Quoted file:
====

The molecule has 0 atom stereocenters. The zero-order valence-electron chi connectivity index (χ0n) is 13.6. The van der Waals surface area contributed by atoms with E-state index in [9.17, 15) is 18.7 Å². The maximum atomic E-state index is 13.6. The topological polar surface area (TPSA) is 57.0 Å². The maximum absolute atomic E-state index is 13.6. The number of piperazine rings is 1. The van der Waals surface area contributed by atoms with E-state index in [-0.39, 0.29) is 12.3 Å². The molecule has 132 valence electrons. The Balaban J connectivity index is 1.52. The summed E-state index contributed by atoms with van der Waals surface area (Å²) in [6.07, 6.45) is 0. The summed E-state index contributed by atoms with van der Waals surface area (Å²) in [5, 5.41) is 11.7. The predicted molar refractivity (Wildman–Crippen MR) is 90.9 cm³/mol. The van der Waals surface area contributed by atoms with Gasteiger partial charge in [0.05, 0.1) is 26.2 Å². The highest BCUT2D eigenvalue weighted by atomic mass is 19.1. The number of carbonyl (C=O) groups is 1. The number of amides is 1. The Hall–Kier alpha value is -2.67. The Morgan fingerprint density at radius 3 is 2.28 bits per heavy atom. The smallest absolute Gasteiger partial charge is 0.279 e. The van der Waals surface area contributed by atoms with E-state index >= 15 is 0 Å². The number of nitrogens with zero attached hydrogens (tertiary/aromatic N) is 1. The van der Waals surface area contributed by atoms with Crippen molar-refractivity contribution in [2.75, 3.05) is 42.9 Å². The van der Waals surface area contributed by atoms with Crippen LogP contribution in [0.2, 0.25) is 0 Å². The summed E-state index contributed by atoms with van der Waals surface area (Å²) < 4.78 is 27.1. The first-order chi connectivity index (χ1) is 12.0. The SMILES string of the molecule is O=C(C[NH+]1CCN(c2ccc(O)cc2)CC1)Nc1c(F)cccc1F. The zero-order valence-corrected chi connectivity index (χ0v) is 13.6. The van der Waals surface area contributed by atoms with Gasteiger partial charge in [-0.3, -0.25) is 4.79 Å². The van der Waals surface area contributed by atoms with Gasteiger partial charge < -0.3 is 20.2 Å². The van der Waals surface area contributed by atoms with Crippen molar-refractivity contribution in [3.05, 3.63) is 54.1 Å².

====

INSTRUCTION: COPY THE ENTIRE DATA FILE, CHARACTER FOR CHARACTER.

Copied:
The molecule has 0 atom stereocenters. The zero-order valence-electron chi connectivity index (χ0n) is 13.6. The van der Waals surface area contributed by atoms with E-state index in [9.17, 15) is 18.7 Å². The maximum atomic E-state index is 13.6. The topological polar surface area (TPSA) is 57.0 Å². The maximum absolute atomic E-state index is 13.6. The number of piperazine rings is 1. The van der Waals surface area contributed by atoms with E-state index in [-0.39, 0.29) is 12.3 Å². The molecule has 132 valence electrons. The Balaban J connectivity index is 1.52. The summed E-state index contributed by atoms with van der Waals surface area (Å²) in [6.07, 6.45) is 0. The summed E-state index contributed by atoms with van der Waals surface area (Å²) in [5, 5.41) is 11.7. The predicted molar refractivity (Wildman–Crippen MR) is 90.9 cm³/mol. The van der Waals surface area contributed by atoms with Gasteiger partial charge in [0.05, 0.1) is 26.2 Å². The highest BCUT2D eigenvalue weighted by atomic mass is 19.1. The number of carbonyl (C=O) groups is 1. The number of amides is 1. The Hall–Kier alpha value is -2.67. The Morgan fingerprint density at radius 3 is 2.28 bits per heavy atom. The smallest absolute Gasteiger partial charge is 0.279 e. The van der Waals surface area contributed by atoms with E-state index >= 15 is 0 Å². The number of nitrogens with zero attached hydrogens (tertiary/aromatic N) is 1. The van der Waals surface area contributed by atoms with Crippen molar-refractivity contribution in [2.75, 3.05) is 42.9 Å². The van der Waals surface area contributed by atoms with Crippen LogP contribution in [0.2, 0.25) is 0 Å². The summed E-state index contributed by atoms with van der Waals surface area (Å²) < 4.78 is 27.1. The first-order chi connectivity index (χ1) is 12.0. The SMILES string of the molecule is O=C(C[NH+]1CCN(c2ccc(O)cc2)CC1)Nc1c(F)cccc1F. The zero-order valence-corrected chi connectivity index (χ0v) is 13.6. The van der Waals surface area contributed by atoms with Gasteiger partial charge in [-0.3, -0.25) is 4.79 Å². The van der Waals surface area contributed by atoms with Gasteiger partial charge < -0.3 is 20.2 Å². The van der Waals surface area contributed by atoms with Crippen molar-refractivity contribution in [3.05, 3.63) is 54.1 Å².